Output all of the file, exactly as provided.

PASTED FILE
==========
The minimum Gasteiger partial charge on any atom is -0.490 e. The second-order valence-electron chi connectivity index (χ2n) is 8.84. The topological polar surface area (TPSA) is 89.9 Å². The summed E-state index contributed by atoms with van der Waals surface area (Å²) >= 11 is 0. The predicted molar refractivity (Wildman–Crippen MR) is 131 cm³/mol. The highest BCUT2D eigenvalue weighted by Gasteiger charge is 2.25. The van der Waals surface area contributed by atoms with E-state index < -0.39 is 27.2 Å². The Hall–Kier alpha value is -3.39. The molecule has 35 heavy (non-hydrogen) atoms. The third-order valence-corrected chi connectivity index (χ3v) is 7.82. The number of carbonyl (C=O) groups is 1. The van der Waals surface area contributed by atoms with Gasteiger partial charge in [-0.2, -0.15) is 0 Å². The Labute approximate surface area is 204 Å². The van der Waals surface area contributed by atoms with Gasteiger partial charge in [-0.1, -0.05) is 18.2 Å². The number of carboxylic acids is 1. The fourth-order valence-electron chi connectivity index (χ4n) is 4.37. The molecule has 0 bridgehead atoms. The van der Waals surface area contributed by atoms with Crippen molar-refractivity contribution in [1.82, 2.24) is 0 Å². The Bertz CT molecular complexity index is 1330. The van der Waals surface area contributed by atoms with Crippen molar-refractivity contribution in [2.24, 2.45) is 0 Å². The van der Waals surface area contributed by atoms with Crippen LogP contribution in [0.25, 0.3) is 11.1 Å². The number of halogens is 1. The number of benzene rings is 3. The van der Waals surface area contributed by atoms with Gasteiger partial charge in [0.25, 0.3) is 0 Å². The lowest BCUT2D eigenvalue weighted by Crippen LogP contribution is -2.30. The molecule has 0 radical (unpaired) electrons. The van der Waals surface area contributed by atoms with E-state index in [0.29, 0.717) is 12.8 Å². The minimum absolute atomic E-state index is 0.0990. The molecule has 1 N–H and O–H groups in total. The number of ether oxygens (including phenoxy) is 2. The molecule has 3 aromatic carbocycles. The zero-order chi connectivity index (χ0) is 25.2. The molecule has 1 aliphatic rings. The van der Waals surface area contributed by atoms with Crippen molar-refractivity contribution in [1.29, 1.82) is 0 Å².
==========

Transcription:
The minimum Gasteiger partial charge on any atom is -0.490 e. The second-order valence-electron chi connectivity index (χ2n) is 8.84. The topological polar surface area (TPSA) is 89.9 Å². The summed E-state index contributed by atoms with van der Waals surface area (Å²) >= 11 is 0. The predicted molar refractivity (Wildman–Crippen MR) is 131 cm³/mol. The highest BCUT2D eigenvalue weighted by Gasteiger charge is 2.25. The van der Waals surface area contributed by atoms with E-state index < -0.39 is 27.2 Å². The Hall–Kier alpha value is -3.39. The molecule has 35 heavy (non-hydrogen) atoms. The third-order valence-corrected chi connectivity index (χ3v) is 7.82. The number of carbonyl (C=O) groups is 1. The van der Waals surface area contributed by atoms with Gasteiger partial charge in [-0.2, -0.15) is 0 Å². The Labute approximate surface area is 204 Å². The van der Waals surface area contributed by atoms with Gasteiger partial charge in [-0.1, -0.05) is 18.2 Å². The number of carboxylic acids is 1. The fourth-order valence-electron chi connectivity index (χ4n) is 4.37. The molecule has 0 bridgehead atoms. The van der Waals surface area contributed by atoms with Crippen molar-refractivity contribution in [1.82, 2.24) is 0 Å². The Bertz CT molecular complexity index is 1330. The van der Waals surface area contributed by atoms with Crippen molar-refractivity contribution in [2.24, 2.45) is 0 Å². The van der Waals surface area contributed by atoms with Crippen LogP contribution in [0.25, 0.3) is 11.1 Å². The number of halogens is 1. The number of benzene rings is 3. The van der Waals surface area contributed by atoms with Gasteiger partial charge in [0.25, 0.3) is 0 Å². The lowest BCUT2D eigenvalue weighted by Crippen LogP contribution is -2.30. The molecule has 0 radical (unpaired) electrons. The van der Waals surface area contributed by atoms with E-state index in [0.29, 0.717) is 12.8 Å². The minimum absolute atomic E-state index is 0.0990. The molecule has 1 N–H and O–H groups in total. The number of ether oxygens (including phenoxy) is 2. The molecule has 3 aromatic carbocycles. The zero-order chi connectivity index (χ0) is 25.2. The molecule has 1 aliphatic rings. The van der Waals surface area contributed by atoms with Crippen molar-refractivity contribution in [1.29, 1.82) is 0 Å².